Biography of A CityBook - 2014
"Bloody amazing, brings Toronto alive as never before. Hogtown is dead. A shining metropolis lives." -- Peter C. Newman
In the last sixty years, Toronto has been transformed from a provincial town to significant urban heavyweight. Few cities have experienced such sustained growth, and the packed streets of North America's fourth-largest city are a far cry from the origins of the city as "Little York," which was comprised of the lieutenant-governor's muddy tent --which he shared with his wife and many children -- and some barracks. Between then and now, fervent Orangemen have imposed strict morals on the growing provincial town, and an influx of immigrants changed the face of the city.
Allan Levine delves into the character of a city that strives to balance urban development with the preservation of its distinct neighbourhoods, to maintain its status without losing its individuality. Its inhabitants have fought tooth and nail to prevent an expressway being built to the downtown core, have called in the army to clear the city of snow after a blizzard and consistently pack the Maple Leafs' arena every game, win or lose, making the hockey team the most valuable franchise in the NHL. The city can also claim one of the first Canadian politicians to stand up for gay rights, a store owner who almost single-handedly preserved theatre in Toronto, and then there's Mayor Rob Ford...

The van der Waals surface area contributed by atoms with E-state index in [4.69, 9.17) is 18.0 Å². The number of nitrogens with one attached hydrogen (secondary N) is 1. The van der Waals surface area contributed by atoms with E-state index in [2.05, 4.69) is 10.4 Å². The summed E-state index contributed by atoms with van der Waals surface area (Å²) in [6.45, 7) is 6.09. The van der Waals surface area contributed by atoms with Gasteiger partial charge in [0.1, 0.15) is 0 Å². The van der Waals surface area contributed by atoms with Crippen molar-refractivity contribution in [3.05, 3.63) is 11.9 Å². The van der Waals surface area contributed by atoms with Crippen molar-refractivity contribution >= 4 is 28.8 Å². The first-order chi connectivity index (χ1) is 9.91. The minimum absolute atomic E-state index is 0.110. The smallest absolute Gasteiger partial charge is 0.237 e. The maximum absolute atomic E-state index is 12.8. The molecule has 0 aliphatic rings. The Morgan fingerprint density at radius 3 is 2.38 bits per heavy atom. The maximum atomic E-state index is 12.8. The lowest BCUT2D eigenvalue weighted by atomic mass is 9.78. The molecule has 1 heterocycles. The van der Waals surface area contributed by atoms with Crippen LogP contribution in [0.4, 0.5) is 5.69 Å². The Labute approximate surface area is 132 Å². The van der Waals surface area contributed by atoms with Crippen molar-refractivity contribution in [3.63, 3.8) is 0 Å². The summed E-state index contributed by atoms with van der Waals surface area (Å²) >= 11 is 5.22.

With the same eye for character, anecdote and circumstance that made Peter Ackroyd's London and Colin Jones's Paris so successful, Levine's captivating prose integrates the sights, sounds and feel of Toronto with a broad historical perspective, linking the city's present with its past through themes such as politics, transportation, public health, ethnic diversity and sports. Toronto invites readers to discover the city's lively spirit over four centuries and to wander purposefully through the city's many unique neighbourhoods, where they can encounter the striking and peculiar characters who have inhabited them: the powerful and powerless, the entrepreneurs and the entertainers, and the moral and the corrupt, all of whom have contributed to Toronto's collective identity.